A time-travel treasure

5 stars

It's funny, it's smart, it's touching, it's endlessly fascinating, and the unlikely premise feels real and believable. This is a great book. I've just finished my third reading (in 20 years) and enjoy it more each time.

The Boys from Biloxi (Hardcover, 2022, Doubleday) 4 stars

A Good Long Ride

4 stars

I’ve read every one of John Grisham’s novels, many of them more than once. He is easily one of my favorite authors. But his previous book, Sparring Partners, was not good at all, and I was afraid it might herald a permanent decline. I'm glad to say I was wrong, because The Boys from Biloxi is a strong rebound.

This new novel is written in an unusual style for Grisham, covering multiple character arcs over a long span of time. But it works — so well, in fact, that I often felt I was reading a non-fiction account of fascinating historical events. Definitely recommended.

reviewed Galaxias by Stephen Baxter

Galaxias (Gollancz, The Orion Publishing Group Limited) 3 stars

Starts off well, but then...

3 stars

We have a grand concept, a BIG IDEA, a different take on First Contact and the Fermi Paradox. That’s the good part.

The bad part is that after an interesting opening, we have to slog through page after page, chapter after chapter of talking, talking, and more talking. A bunch of people we never come to care about just sitting around talking. Almost nothing ever seems to happen. And when something finally does happen, we don’t actually see it. We are told about it. This book does a whole lot of telling and very little showing.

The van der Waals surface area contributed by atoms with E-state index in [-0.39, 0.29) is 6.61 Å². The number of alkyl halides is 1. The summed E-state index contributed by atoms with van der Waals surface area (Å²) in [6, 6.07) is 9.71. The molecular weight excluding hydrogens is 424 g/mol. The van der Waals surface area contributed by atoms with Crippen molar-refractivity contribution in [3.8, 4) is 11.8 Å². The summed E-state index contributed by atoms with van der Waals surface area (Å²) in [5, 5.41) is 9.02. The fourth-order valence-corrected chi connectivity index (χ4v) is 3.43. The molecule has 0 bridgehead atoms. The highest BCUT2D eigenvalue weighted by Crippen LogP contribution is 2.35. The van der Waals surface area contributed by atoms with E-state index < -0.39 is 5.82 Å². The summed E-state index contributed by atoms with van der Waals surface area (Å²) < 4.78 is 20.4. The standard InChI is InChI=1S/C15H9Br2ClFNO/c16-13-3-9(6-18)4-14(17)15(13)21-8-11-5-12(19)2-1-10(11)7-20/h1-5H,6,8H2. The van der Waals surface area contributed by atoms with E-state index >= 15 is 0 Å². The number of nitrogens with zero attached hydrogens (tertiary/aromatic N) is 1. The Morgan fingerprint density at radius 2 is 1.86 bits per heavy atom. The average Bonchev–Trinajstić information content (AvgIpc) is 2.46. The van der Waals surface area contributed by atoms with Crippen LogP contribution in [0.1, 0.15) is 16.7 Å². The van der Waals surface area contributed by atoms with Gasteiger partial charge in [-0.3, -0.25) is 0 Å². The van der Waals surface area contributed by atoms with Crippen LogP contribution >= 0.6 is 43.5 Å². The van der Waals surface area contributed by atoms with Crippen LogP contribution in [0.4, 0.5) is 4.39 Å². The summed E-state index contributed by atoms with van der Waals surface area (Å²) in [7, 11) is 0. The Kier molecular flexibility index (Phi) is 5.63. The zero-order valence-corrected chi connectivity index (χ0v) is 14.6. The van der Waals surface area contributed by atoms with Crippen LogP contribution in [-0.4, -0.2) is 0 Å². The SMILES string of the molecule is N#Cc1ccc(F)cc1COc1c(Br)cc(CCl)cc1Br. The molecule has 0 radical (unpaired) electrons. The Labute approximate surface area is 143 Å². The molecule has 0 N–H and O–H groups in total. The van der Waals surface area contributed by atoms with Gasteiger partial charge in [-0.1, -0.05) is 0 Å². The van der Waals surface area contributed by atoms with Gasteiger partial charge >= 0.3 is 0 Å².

My other objection is the way the climate crisis is casually waved aside with a few facile suggestions of carbon-capture trees. Would that it were so easy in real life. There’s no mention at all of ocean acidification and almost nothing about species depletion or loss of biodiversity. I suppose the author just wants …

Buster Keaton: A Filmmaker's Life 2 stars

Buster Keaton: A Filmmaker's Life is a 2022 book by James Curtis that examines the …

There are many other much better Keaton biographies

3 stars

This was hugely disappointing. I was hoping for a meaningful, in-depth look at one of history's greatest filmmakers. However, although the author apparently knew everything about Buster Keaton, he didn't know the real Buster Keaton. We get page after page of factual detail, tedious reporting of even the most incidental occurrences, but no insight, no revelation of character. What a letdown.

Four Winds (2021, St. Martin's Press) 3 stars

Texas, 1921. A time of abundance. The Great War is over, the bounty of the …

Her editor should have stood firm.

2 stars

Kristin Hannah: I've got a great idea for my next book. It’s a story about a family who leaves the Dust Bowl during the Depression and travels to California where they face hardships and fight against prejudice.

Editor: Um, isn't that just like John Steinbeck's The Grapes of Wrath?

Kristin Hannah: Yes, but my version will be different in several small ways and I won't even mention Steinbeck in the Acknowledgments!

Editor: Well, it's not quite plagiarism, I suppose, and I'm sure it will sell, so let's go for it.